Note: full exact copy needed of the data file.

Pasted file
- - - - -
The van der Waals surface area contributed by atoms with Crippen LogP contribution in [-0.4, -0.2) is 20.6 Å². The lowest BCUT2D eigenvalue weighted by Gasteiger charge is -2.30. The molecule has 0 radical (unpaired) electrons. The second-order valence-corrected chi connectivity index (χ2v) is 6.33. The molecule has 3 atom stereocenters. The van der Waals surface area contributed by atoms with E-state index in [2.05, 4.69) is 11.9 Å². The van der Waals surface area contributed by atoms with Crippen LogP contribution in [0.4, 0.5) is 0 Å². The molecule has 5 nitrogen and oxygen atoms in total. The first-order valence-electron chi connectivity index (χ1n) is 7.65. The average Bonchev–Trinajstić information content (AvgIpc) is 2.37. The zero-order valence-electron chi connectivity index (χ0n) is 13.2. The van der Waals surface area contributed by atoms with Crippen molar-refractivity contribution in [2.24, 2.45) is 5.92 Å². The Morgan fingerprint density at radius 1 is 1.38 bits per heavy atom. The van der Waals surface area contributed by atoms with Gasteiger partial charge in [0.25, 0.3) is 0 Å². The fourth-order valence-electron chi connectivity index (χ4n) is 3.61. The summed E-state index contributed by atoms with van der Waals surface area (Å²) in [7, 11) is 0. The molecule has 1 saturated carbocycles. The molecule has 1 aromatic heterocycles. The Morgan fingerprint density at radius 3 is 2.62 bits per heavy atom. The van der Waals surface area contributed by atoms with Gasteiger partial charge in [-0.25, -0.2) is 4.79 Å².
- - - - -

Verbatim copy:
The van der Waals surface area contributed by atoms with Crippen LogP contribution in [-0.4, -0.2) is 20.6 Å². The lowest BCUT2D eigenvalue weighted by Gasteiger charge is -2.30. The molecule has 0 radical (unpaired) electrons. The second-order valence-corrected chi connectivity index (χ2v) is 6.33. The molecule has 3 atom stereocenters. The van der Waals surface area contributed by atoms with E-state index in [2.05, 4.69) is 11.9 Å². The van der Waals surface area contributed by atoms with Crippen LogP contribution in [0.4, 0.5) is 0 Å². The molecule has 5 nitrogen and oxygen atoms in total. The first-order valence-electron chi connectivity index (χ1n) is 7.65. The average Bonchev–Trinajstić information content (AvgIpc) is 2.37. The zero-order valence-electron chi connectivity index (χ0n) is 13.2. The van der Waals surface area contributed by atoms with Crippen molar-refractivity contribution in [2.24, 2.45) is 5.92 Å². The Morgan fingerprint density at radius 1 is 1.38 bits per heavy atom. The van der Waals surface area contributed by atoms with Gasteiger partial charge in [0.25, 0.3) is 0 Å². The fourth-order valence-electron chi connectivity index (χ4n) is 3.61. The summed E-state index contributed by atoms with van der Waals surface area (Å²) in [7, 11) is 0. The molecule has 1 saturated carbocycles. The molecule has 1 aromatic heterocycles. The Morgan fingerprint density at radius 3 is 2.62 bits per heavy atom. The van der Waals surface area contributed by atoms with Gasteiger partial charge in [-0.25, -0.2) is 4.79 Å².